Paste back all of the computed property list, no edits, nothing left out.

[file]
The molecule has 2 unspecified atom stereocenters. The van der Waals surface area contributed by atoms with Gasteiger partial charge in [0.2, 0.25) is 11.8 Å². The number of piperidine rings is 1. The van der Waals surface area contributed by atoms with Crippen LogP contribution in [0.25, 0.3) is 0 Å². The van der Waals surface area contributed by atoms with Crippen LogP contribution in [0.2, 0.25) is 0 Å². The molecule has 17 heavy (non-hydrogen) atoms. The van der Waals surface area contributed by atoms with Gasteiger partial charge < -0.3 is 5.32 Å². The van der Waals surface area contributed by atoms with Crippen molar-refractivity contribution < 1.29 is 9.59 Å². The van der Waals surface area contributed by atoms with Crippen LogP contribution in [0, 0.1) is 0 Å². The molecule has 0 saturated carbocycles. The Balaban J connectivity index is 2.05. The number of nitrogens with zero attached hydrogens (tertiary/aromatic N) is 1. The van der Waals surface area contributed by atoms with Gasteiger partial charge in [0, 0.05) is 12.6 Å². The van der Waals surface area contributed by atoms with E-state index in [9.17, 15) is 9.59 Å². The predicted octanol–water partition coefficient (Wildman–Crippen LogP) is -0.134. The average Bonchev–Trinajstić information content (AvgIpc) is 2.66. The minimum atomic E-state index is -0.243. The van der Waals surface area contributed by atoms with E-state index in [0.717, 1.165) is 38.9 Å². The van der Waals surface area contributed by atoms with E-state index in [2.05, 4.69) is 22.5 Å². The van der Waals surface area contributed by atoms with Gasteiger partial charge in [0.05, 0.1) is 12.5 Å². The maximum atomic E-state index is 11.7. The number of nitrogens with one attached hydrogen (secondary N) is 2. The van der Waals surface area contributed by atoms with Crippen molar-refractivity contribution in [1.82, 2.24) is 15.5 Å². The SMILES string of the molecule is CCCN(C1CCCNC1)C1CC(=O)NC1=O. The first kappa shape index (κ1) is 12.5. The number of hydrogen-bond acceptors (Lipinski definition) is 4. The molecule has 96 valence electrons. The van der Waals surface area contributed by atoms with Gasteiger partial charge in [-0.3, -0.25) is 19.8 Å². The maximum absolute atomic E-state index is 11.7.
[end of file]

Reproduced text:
The molecule has 2 unspecified atom stereocenters. The van der Waals surface area contributed by atoms with Gasteiger partial charge in [0.2, 0.25) is 11.8 Å². The number of piperidine rings is 1. The van der Waals surface area contributed by atoms with Crippen LogP contribution in [0.25, 0.3) is 0 Å². The van der Waals surface area contributed by atoms with Crippen LogP contribution in [0.2, 0.25) is 0 Å². The molecule has 17 heavy (non-hydrogen) atoms. The van der Waals surface area contributed by atoms with Gasteiger partial charge < -0.3 is 5.32 Å². The van der Waals surface area contributed by atoms with Crippen molar-refractivity contribution < 1.29 is 9.59 Å². The van der Waals surface area contributed by atoms with Crippen LogP contribution in [0, 0.1) is 0 Å². The molecule has 0 saturated carbocycles. The Balaban J connectivity index is 2.05. The number of nitrogens with zero attached hydrogens (tertiary/aromatic N) is 1. The van der Waals surface area contributed by atoms with Gasteiger partial charge in [0, 0.05) is 12.6 Å². The van der Waals surface area contributed by atoms with E-state index in [9.17, 15) is 9.59 Å². The predicted octanol–water partition coefficient (Wildman–Crippen LogP) is -0.134. The average Bonchev–Trinajstić information content (AvgIpc) is 2.66. The minimum atomic E-state index is -0.243. The van der Waals surface area contributed by atoms with E-state index in [0.717, 1.165) is 38.9 Å². The van der Waals surface area contributed by atoms with E-state index in [2.05, 4.69) is 22.5 Å². The van der Waals surface area contributed by atoms with Gasteiger partial charge in [0.05, 0.1) is 12.5 Å². The maximum atomic E-state index is 11.7. The number of nitrogens with one attached hydrogen (secondary N) is 2. The van der Waals surface area contributed by atoms with Crippen molar-refractivity contribution in [1.82, 2.24) is 15.5 Å². The SMILES string of the molecule is CCCN(C1CCCNC1)C1CC(=O)NC1=O. The first kappa shape index (κ1) is 12.5. The number of hydrogen-bond acceptors (Lipinski definition) is 4. The molecule has 96 valence electrons. The van der Waals surface area contributed by atoms with Gasteiger partial charge in [-0.3, -0.25) is 19.8 Å². The maximum absolute atomic E-state index is 11.7.